Poncirus trifoliata (L.) Raf., Sylva tellur. 143. 1838 (Syn: (≡) Citrus trifoliata L. (basionym); (=) Citrus trifoliata var. monstrosa T. Itô; (=) Poncirus trifoliata var. monstrosa (T. Itô) Swingle);
Citrus trifoliata L. (syn: Aegle sepiaria DC.; Bilacus trifoliata (L.) Kuntze; Citrus trifolia (L.) Thunb.; Citrus trifoliata monstrosa (T. Ito) Hiroe; Citrus trifoliata var. monstrosa T. Ito; Citrus triptera Desf.; Poncirus trifoliata (L.) Raf.; Poncirus trifoliata var. monstrosa (T. Ito) Swingle; Pseudaegle sepiaria (Candolle) Miquel; Pseudaegle trifoliata (L.) Makino) as per Catalogue of Life;
China (Anhui, Chongqing, S-Gansu, N-Guangdong, N-Guangxi, Guizhou, Henan, Hubei,
Hunan, Jiangsu, NW-Jiangxi, S-Shaanxi, Shandong, S-Shanxi, Zhejiang), Taiwan
(I), Japan (I), Korea (I), Tajikistan, Vietnam (I), Turkey (I) (NE-Anatolia
(I)), India (I), USA (I) (Alabama (I), Arkansas (I), Delaware (I), Florida (I),
Georgia (I), Louisiana (I), Maryland (I), Mississippi (I), North Carolina (I),
Oklahoma (I), Pennsylvania (I), South Carolina (I), Tennessee (I), Texas (I),
Virginia (I), West Virginia (I)), Argentina (I), Croatia (I) as per Catalogue of Life;
Trifoliate orange, Poncirus trifoliata (syn. Citrus trifoliata), is a member of the family Rutaceae, closely related to Citrus, and sometimes included in that genus, being sufficiently closely related to allow it to be used as a rootstock for Citrus. It differs from Citrus in having deciduous, compound leaves, and pubescent (downy) fruit.
The plant is fairly hardy (USDA zone 5) and will tolerate moderate frost and snow, making a large shrub or small tree 4–8 m tall. Because of the relative hardiness of Poncirus, citrus grafted onto it are usually hardier than when grown on their own roots.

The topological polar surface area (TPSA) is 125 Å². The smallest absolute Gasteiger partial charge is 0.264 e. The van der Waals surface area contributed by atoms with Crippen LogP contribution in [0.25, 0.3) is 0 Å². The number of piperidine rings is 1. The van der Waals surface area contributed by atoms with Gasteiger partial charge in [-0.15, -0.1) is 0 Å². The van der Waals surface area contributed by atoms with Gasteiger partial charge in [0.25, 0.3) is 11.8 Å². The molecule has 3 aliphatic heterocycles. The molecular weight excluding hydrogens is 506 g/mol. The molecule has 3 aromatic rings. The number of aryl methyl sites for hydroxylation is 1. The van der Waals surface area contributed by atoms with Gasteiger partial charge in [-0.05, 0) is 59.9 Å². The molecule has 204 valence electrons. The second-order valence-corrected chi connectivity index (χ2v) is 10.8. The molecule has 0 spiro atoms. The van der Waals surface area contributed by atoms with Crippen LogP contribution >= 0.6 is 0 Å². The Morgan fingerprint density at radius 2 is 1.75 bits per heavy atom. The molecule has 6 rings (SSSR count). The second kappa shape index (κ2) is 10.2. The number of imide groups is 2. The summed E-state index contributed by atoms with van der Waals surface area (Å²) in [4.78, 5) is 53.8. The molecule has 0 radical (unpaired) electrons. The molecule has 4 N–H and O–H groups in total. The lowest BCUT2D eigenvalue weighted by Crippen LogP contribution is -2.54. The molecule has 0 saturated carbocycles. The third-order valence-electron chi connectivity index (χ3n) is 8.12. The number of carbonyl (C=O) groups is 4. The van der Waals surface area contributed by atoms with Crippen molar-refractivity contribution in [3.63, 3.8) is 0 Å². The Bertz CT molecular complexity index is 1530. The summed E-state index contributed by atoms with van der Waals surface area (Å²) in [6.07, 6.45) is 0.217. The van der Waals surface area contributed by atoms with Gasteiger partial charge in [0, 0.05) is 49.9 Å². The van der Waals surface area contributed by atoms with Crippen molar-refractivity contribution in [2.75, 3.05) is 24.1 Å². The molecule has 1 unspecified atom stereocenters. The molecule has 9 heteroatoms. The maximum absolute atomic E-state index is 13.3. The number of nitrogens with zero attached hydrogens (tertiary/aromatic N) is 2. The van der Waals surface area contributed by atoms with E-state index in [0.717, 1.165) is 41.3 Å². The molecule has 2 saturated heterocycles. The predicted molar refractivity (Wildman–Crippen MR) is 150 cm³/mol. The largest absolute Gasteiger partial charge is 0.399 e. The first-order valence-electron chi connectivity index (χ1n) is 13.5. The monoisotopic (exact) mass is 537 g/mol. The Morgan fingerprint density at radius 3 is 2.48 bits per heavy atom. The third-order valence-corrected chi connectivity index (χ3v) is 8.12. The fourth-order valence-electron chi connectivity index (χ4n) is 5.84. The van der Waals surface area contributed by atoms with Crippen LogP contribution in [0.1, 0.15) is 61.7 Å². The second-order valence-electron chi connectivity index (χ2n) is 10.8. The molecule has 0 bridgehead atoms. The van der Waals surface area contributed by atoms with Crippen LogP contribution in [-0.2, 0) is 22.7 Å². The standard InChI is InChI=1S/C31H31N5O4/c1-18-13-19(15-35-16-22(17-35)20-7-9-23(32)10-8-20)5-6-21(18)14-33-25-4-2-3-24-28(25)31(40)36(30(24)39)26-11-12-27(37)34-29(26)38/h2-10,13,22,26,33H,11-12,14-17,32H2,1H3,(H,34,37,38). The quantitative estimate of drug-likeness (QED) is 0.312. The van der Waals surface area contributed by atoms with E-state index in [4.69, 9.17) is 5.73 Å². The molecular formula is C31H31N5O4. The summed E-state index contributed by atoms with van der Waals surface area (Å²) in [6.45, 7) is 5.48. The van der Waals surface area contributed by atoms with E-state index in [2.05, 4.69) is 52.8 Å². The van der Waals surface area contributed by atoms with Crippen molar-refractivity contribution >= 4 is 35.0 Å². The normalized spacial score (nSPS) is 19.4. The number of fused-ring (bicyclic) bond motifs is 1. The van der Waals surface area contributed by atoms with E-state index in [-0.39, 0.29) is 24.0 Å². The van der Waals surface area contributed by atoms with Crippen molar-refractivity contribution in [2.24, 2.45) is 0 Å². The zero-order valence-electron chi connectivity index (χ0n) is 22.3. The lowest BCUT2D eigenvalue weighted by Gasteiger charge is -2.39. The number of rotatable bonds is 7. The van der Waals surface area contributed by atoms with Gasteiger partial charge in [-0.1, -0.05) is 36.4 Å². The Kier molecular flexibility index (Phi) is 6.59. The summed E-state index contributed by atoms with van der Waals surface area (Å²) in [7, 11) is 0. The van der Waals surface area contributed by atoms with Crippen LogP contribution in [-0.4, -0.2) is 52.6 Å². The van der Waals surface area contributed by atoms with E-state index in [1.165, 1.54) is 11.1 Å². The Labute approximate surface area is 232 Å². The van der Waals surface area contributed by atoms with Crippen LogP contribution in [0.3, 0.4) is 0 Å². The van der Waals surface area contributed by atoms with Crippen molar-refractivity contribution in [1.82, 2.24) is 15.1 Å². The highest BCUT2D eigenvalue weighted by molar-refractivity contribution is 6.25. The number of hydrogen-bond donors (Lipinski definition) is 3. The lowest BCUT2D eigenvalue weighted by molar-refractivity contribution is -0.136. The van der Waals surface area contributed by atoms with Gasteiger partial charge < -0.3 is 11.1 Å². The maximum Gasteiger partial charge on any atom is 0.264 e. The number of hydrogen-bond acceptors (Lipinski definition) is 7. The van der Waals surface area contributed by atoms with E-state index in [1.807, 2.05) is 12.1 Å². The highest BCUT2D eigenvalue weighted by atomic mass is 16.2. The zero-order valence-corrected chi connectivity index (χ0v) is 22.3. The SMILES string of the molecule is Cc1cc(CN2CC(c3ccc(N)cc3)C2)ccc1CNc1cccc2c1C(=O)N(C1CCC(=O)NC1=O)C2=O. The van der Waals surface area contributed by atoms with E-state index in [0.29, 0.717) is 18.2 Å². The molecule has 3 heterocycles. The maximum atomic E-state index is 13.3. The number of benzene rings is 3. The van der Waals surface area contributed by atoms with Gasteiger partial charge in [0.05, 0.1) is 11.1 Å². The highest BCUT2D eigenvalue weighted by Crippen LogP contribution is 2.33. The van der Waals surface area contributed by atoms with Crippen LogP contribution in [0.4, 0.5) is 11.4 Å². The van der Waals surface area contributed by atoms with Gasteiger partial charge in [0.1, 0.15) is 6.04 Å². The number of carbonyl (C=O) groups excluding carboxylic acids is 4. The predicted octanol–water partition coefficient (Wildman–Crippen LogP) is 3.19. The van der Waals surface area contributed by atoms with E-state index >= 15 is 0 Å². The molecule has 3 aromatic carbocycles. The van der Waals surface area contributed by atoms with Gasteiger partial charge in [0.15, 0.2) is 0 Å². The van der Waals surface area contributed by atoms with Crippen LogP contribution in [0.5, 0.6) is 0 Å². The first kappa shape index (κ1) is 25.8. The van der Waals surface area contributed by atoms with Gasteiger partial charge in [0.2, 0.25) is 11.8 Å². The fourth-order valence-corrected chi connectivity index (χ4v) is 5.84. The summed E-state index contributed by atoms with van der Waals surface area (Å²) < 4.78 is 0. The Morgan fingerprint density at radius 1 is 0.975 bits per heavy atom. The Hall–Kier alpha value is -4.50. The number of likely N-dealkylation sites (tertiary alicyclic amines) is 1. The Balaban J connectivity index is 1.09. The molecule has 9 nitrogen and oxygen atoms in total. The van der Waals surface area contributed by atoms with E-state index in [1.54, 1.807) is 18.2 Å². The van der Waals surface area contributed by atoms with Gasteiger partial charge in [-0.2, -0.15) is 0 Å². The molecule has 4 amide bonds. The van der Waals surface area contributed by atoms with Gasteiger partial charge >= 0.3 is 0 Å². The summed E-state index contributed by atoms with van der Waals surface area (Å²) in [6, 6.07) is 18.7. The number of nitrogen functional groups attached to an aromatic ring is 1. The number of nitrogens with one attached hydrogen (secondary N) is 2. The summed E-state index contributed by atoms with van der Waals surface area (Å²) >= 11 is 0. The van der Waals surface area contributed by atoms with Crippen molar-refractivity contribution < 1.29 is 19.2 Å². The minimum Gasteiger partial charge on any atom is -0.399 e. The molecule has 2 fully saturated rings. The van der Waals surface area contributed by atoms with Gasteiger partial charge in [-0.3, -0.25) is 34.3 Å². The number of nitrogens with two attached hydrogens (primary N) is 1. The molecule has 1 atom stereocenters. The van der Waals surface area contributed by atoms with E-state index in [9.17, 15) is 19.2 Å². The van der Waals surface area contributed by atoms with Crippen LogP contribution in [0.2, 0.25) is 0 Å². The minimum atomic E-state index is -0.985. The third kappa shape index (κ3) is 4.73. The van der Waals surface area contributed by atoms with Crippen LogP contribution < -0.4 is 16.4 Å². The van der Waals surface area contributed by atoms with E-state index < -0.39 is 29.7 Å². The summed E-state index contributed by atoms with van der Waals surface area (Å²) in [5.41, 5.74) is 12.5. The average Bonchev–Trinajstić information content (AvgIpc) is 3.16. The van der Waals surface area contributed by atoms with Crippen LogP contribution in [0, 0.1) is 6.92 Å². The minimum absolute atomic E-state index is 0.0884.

Poncirus trifoliata is recognisable by the large 3–5 cm thorns on the shoots, and its deciduous leaves with three (or rarely, five) leaflets, typically with the middle leaflet 3–5 cm long, and the two side leaflets 2–3 cm long. The flowers are white, with pink stamens, 3–5 cm in diameter, larger than those of true citrus but otherwise closely resembling them, except that the scent is much less pronounced than with true citrus. As with true citrus, the leaves give off a spicy smell when crushed.
The fruits are green, ripening to yellow, and 3–4 cm in diameter, resembling a small orange, but with a finely downy surface. They are very bitter, are not edible fresh, but can be made into marmalade, and when dried and powdered, they can be used as a condiment.
The fruits of Poncirus trifoliata are widely used in Oriental medicine as a remedy for allergic inflammation.
(From Wikipedia on 6.11.14)
Citrus for ID Tiruvannamalei, Tamil Nadu NAW-OCT-31 : 2 posts by 2 authors. Attachments (3).
Kindly identify this tree photographed in the herbal garden Tiruvannamalei, Tamil Nadu in September 2014.
Tree about 4-5 metres tall, the main trunks bearing thick spikes upto 8 mm in diameter and 4-5 cm in length.
Trifoliate orange, Poncirus trifoliata (syn. Citrus trifoliata)
SK1821 01 April 2019 : 4 posts by 3 authors. Attachments (10)
Location: Pame, Pokhara, Kaski Dt.
Date: 21 March 2019
Elevation: 827 m.
Habit : Looks like cultivated
Rutaceae. Any chance Citrus sp.
I agree with …, for some Rutaceae member, may be some Citrus species.
Citrus trifoliata L.
Syn : Poncirus trifoliata (L.) Raf.
I guess it is introduced in Nepal.
Thank you … for the cue !